A Girl Like Me Analysis

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Although Mead does not explicitly account for inequalities among race, class, or gender, his conceptualization of the “me” constitutes a survival mechanism for that is used for individuals to be accepted (Mead,1934). The more recent version of the Clarks Doll test, 2005 documentary A Girl Like Me by Kiri Davis, supports the argument that African-Americans, especially dark-skinned, have an overdeveloped “Me” compared to light-skinned and Whites. In the beginning stages of socialization, African-American children are taught that they are inferior to their lighter counterparts especially white people (Hill, 2002). Unfortunately, this has caused Black children to suffer mentally and psychologically which in turns affect their self-esteem. African-American …show more content…
The generalized other characterizes “black” as being associated with negative stigmas such as being ignorant, hyper-sexual, and ghetto. African-Americans women feel that they must defy the stereotypical assumptions therefore they consciously suppress their “I” to fit in and be treated fairly by all individuals. Mead would argue that African-American women must govern themselves according to the social context (Mead, 1934). That is, women of the African-American community learn how to code switch, which suggests that people adapt to their environment and social interactions. Light-skinned African-Americans do not have to consider the generalized other as much as their counterparts because lighter skin is more socially acceptable where darkness needs an explanation. While Mead offers a micro focus on colorism and examines how the individual is affected by larger society, Du Bois’ perspective analyzes how colorism plays to the benefit of light-skinned, African-American …show more content…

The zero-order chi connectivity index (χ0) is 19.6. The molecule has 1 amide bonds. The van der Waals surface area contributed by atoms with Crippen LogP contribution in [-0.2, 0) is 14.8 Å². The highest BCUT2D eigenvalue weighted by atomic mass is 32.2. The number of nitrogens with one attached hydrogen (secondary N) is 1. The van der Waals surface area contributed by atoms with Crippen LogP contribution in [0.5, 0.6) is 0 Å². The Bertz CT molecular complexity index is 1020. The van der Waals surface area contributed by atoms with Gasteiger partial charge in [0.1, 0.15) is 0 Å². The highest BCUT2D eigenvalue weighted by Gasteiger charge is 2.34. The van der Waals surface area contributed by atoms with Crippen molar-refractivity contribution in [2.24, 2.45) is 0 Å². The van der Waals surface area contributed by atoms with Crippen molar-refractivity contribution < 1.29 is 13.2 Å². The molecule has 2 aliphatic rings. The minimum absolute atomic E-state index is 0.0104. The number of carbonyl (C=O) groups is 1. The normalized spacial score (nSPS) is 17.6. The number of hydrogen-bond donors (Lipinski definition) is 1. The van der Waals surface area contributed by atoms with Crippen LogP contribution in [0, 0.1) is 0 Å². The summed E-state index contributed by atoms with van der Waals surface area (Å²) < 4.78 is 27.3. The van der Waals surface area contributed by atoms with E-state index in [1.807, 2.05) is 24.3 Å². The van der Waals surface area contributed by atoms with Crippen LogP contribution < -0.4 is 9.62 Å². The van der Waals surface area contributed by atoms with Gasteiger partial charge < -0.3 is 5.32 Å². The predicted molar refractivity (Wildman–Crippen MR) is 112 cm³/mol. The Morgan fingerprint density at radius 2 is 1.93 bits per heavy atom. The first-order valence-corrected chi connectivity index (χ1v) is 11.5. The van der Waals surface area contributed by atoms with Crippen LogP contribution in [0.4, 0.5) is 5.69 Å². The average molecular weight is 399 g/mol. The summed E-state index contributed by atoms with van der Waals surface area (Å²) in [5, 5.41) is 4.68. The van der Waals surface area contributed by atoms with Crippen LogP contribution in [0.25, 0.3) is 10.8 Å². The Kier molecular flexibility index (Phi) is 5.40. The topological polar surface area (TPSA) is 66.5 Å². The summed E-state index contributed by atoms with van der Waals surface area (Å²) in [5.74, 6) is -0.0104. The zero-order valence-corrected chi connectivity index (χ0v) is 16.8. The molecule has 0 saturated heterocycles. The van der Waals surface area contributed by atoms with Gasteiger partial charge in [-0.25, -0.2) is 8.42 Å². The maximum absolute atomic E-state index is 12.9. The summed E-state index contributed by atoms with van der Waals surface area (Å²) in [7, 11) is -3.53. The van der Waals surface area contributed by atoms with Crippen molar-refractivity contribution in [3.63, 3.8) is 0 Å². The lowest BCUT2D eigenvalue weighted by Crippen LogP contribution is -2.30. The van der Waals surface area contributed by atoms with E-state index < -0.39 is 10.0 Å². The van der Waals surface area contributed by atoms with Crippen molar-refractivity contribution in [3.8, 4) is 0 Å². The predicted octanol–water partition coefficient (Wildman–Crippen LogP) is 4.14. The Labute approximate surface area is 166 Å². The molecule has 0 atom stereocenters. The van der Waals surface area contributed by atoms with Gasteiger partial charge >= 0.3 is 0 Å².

The more self-esteem a person has the more, they will appreciate themselves and not perpetuate self-hatred to themselves and others. Unless African-Americans continue to articulate colorism, it will continue to perpetuate the stereotypes, division, and structural racism within the African-American community. To start the healing process, African-Americans need to acknowledge the power of advertising and how the media frames the African-American identity. Within recent years, more interracial couples have been advertised on TV and African-American women with natural

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